Singer-pianist Johnny Alf is one of the unrecognised greats of Brazilian music and he was a seminal influence on the music of Tania Maria. Born in Rio de Janeiro in 1929, Alf grew up in an era when the Great American songbook was all the rage in Brazil and his own influences spanned the music of George Gershwin and Cole Porter, and vocally Frank Sinatra. Alf developed a unique voice that could take on board the jazziest of swing as well as ballads, and for the former incorporated his own brand of scatting. He scored early successses in 1961 with the samba-cançao ‘Ilu-sao à toa’ and in 1964 with ‘Seu Chopin’. Johnny Alf performed regularly at Bottle’s Bar in Rio, a key venue during the 1960s, where the likes of the Tamba Trio, Sergio Mendes and Luis Carlos Vinhas all played.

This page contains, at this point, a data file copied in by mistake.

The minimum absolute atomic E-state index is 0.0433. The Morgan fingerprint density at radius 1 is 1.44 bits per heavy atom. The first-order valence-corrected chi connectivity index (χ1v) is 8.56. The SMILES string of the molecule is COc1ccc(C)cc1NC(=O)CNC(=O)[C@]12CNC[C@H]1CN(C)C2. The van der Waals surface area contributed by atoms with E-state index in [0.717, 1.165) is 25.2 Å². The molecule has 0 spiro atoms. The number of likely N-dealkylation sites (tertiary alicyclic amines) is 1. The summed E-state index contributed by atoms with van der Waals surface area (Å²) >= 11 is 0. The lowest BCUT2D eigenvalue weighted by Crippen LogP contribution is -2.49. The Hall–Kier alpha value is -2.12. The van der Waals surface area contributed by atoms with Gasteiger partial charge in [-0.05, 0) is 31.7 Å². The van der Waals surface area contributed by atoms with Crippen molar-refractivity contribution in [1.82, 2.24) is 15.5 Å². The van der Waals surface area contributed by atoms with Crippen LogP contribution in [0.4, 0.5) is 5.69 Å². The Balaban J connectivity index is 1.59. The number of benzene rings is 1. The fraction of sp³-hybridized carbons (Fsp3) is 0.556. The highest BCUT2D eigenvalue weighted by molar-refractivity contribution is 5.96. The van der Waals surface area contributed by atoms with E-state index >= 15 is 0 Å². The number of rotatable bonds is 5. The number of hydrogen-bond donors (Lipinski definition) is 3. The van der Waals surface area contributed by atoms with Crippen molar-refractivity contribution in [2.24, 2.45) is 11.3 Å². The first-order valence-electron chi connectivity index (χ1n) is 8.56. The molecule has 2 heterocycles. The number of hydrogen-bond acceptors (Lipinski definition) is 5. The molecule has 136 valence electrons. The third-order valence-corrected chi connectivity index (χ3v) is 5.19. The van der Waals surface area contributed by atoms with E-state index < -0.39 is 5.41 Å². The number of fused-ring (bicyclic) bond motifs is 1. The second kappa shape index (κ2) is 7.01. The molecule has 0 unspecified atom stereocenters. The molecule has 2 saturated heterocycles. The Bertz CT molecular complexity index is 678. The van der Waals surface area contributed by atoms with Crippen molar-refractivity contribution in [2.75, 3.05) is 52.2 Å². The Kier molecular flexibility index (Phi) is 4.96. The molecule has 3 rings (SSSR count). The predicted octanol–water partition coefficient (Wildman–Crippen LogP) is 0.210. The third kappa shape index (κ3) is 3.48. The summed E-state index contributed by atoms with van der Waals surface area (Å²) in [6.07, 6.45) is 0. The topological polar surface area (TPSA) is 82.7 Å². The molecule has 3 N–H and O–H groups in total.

The album re-issued here, the first ever in the UK to this writer’s knowledge, dates from 1965 and is a well balanced set of uptempo jazz-infused samba, mid-tempo bossa and some laid back songs with classy orchestrations. Alf perfected the art of marrying piano and jazzy inflections into his repertoire and they are heard on the all too brief ‘Samba sem balançao (‘Unbalanced samba’)’ and on the hard boss accompaniment to ‘Bossa so’. This said, Alf probably sounded best of all in the mid-tempo range as on the jazzy swinger that is ‘Eu so sei’, or on ‘Ceu alegre’ with fine brass and the orchestrated ‘Gismi’. Of the ballads, the gentle guitar-led ‘Tudo que é preciso’, with lovely use of reeds, impresses as does ‘Imenso de amor’ with those oh so distinctive Brazilian drum licks. As a bonus, one of Johnny Alf’s best loved songs, ‘Rapaz de bem’ from 1967 is included. At some point an anthology of his work is in order. For the time being this makes a lovely discovery as part of the bigger jigsaw that is Brazilian popular music. Tim Stenhouse